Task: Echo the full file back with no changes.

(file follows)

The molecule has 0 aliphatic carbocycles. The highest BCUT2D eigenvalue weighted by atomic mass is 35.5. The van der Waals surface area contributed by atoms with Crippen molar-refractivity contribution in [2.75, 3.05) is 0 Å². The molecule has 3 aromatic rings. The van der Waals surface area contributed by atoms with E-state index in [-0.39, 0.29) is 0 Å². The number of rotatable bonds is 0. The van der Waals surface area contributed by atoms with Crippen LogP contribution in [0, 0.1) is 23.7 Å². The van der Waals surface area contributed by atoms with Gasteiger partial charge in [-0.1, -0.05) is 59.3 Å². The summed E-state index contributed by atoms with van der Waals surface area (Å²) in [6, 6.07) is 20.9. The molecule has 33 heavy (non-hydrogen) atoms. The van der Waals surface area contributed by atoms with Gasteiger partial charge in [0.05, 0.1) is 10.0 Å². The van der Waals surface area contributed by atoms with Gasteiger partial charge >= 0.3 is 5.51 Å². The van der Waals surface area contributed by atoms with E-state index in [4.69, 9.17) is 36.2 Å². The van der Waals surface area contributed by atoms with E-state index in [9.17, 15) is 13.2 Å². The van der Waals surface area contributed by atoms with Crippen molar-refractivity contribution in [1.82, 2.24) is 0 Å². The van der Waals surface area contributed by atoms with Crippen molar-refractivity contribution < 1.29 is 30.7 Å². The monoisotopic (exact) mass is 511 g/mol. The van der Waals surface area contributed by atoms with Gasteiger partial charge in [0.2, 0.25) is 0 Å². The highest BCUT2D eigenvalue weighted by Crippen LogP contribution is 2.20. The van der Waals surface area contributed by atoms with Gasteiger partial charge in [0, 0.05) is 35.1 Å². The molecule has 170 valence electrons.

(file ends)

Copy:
The molecule has 0 aliphatic carbocycles. The highest BCUT2D eigenvalue weighted by atomic mass is 35.5. The van der Waals surface area contributed by atoms with Crippen molar-refractivity contribution in [2.75, 3.05) is 0 Å². The molecule has 3 aromatic rings. The van der Waals surface area contributed by atoms with E-state index in [-0.39, 0.29) is 0 Å². The number of rotatable bonds is 0. The van der Waals surface area contributed by atoms with Crippen LogP contribution in [0, 0.1) is 23.7 Å². The van der Waals surface area contributed by atoms with Gasteiger partial charge in [-0.1, -0.05) is 59.3 Å². The summed E-state index contributed by atoms with van der Waals surface area (Å²) in [6, 6.07) is 20.9. The molecule has 33 heavy (non-hydrogen) atoms. The van der Waals surface area contributed by atoms with Gasteiger partial charge in [0.05, 0.1) is 10.0 Å². The van der Waals surface area contributed by atoms with Gasteiger partial charge >= 0.3 is 5.51 Å². The van der Waals surface area contributed by atoms with E-state index in [4.69, 9.17) is 36.2 Å². The van der Waals surface area contributed by atoms with E-state index in [9.17, 15) is 13.2 Å². The van der Waals surface area contributed by atoms with Crippen molar-refractivity contribution in [1.82, 2.24) is 0 Å². The van der Waals surface area contributed by atoms with Crippen molar-refractivity contribution < 1.29 is 30.7 Å². The monoisotopic (exact) mass is 511 g/mol. The van der Waals surface area contributed by atoms with Gasteiger partial charge in [0.2, 0.25) is 0 Å². The highest BCUT2D eigenvalue weighted by Crippen LogP contribution is 2.20. The van der Waals surface area contributed by atoms with Gasteiger partial charge in [0, 0.05) is 35.1 Å². The molecule has 170 valence electrons.